Highlight

The Village of al-Araqib

Highlight
The Village of al-Araqib
Rebuilding Home for the Hundredth Time and Beyond

View Chronology

Al-Araqib—one of forty-five Palestinian Bedouin villages in the Bir al-Sabi‘ district (the Negev/Naqab) that are deemed “illegal” by the Israeli government—is representative of Palestinian Bedouin communities that have been engaged in a struggle with the Israeli government over land ownership and housing rights since 1948. These villages (sometimes referred to as unrecognized villages) have populations ranging between 300 and 5,000; they are denied public services and infrastructure, including roads, electricity, and running water and are subject to demolition. The “illegality” of these villages stems from Israeli legal-political policies and practices of displacement, dispossession, and denial of land rights of non-Jewish residents and lack of zoning and planning in areas in which they reside.

Since 1948, the Israeli authorities have sought to concentrate the Bedouin in three townships. An estimated 13,000 (out of 90,000) Palestinian Bedouin remained within Israel when the state was created in 1948; many were later forcibly moved to a triangular area covering 1.5 million dunams northeast of Bir al-Sabi’ known as the siyāj (“fenced”), where some Bedouin villages were located. The existing and relocated villages grew in size over the years but remained excluded from state zoning plans. Israeli planning authorities who drew up master plans at the national, district, and local levels did not acknowledge the existence of the villages and zoned their sites as national parks and reserves, agricultural, or military areas, rather than residential. Because Israel denies Bedouin land ownership, these villages are  considered to be built over “state land” and their residents are deemed trespassers.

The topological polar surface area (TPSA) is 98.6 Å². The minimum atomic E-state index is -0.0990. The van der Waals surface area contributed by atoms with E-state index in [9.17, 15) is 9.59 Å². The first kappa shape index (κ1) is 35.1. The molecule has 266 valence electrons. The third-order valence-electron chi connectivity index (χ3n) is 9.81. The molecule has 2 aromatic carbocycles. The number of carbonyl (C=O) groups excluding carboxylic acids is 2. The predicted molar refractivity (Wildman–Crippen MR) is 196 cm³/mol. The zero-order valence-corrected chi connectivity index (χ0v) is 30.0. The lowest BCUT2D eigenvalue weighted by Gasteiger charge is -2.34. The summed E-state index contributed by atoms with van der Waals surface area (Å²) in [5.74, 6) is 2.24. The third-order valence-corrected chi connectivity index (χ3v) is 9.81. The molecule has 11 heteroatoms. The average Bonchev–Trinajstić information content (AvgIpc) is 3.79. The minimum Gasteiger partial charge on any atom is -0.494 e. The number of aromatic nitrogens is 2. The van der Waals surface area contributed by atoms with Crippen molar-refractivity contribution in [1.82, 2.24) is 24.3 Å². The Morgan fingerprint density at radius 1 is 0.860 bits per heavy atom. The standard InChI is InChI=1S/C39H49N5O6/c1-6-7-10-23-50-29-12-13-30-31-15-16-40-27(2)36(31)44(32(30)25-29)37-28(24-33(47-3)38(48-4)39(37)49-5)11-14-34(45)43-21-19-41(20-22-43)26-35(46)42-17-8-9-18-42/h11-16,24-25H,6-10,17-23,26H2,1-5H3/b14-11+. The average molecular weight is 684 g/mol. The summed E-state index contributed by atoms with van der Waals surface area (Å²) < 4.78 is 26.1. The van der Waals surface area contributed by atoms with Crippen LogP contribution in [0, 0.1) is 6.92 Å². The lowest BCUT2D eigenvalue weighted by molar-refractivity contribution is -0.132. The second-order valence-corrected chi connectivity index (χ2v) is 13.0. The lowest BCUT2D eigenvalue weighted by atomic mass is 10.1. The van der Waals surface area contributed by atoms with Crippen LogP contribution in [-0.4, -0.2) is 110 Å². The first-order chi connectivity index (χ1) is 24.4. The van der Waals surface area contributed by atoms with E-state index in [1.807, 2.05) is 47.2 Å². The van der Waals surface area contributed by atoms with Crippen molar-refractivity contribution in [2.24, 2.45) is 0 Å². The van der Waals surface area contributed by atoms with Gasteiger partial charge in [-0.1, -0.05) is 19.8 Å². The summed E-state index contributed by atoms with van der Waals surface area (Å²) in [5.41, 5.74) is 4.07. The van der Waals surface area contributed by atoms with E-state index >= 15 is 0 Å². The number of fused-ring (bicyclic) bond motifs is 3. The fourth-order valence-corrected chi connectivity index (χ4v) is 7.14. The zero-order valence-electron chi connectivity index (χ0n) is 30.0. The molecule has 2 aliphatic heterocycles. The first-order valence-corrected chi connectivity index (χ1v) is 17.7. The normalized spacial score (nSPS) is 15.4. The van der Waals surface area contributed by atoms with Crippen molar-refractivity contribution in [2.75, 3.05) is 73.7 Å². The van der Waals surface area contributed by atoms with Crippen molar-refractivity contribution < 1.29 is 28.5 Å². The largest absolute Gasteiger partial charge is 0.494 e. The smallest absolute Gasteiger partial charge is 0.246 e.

However, between the late 1960s and early 1990s, Israel planned and granted legal status to seven townships that house half of the Palestinian Bedouin population in Bir al-Sabi’. The other half continue to live in the unrecognized villages. In addition, after 2000, the Israeli government decided to grant “recognition,” mostly partial, to eleven villages, most of which remain, however, without significant change. Within this context, al-Araqib testifies to the Israeli policies of concentration, displacement and dispossession and symbolizes the Bedouins’ struggle.

Al-Araqib refers historically to a hilly area between Bir al-Sabi’ and Rahat that includes two cisterns and an Islamic cemetery that dates back to 1914. Two large families, al-Uqbi and al-Turi (Tayaha), lived there until 1948. With the occupation of al-Araqib, most of the families were expelled to the Dhahriya area (south of the West Bank), but some were allowed to return in 1949. In 1951 the Israeli government ordered the residents to leave their homes for six months under the pretext of military training in the area; they were then not allowed to return and most of their land was confiscated in 1954 under the 1953 Land Acquisition Law. Most members of al-Turi family ended up resettling near the town of Rahat, whereas the al-Uqbi family were resettled near Hura. Both families have filed claims for land ownership in the 1970s, requesting that all lands they have possessed and cultivated be registered under their name. These land claims, like 3,220 others that were filed, were frozen. The claimants refused to accept any state-proposed compensation; instead, they initiated the registration of their lands in court and have waged a legal battle with the state since 2006. Al-Uqbi claimed various land parcels in al-Araqib and in Zhiliqa (1,251 dunams) that had already been claimed in 1972-73 by Sheikh Suleiman al-Uqbi. Both the Beersheba District Court and (later) the Israeli Supreme Court dismissed the al-Uqbi case; al-Turi family members are still engaged in legal proceedings to prove their property rights over 1,600 dunams.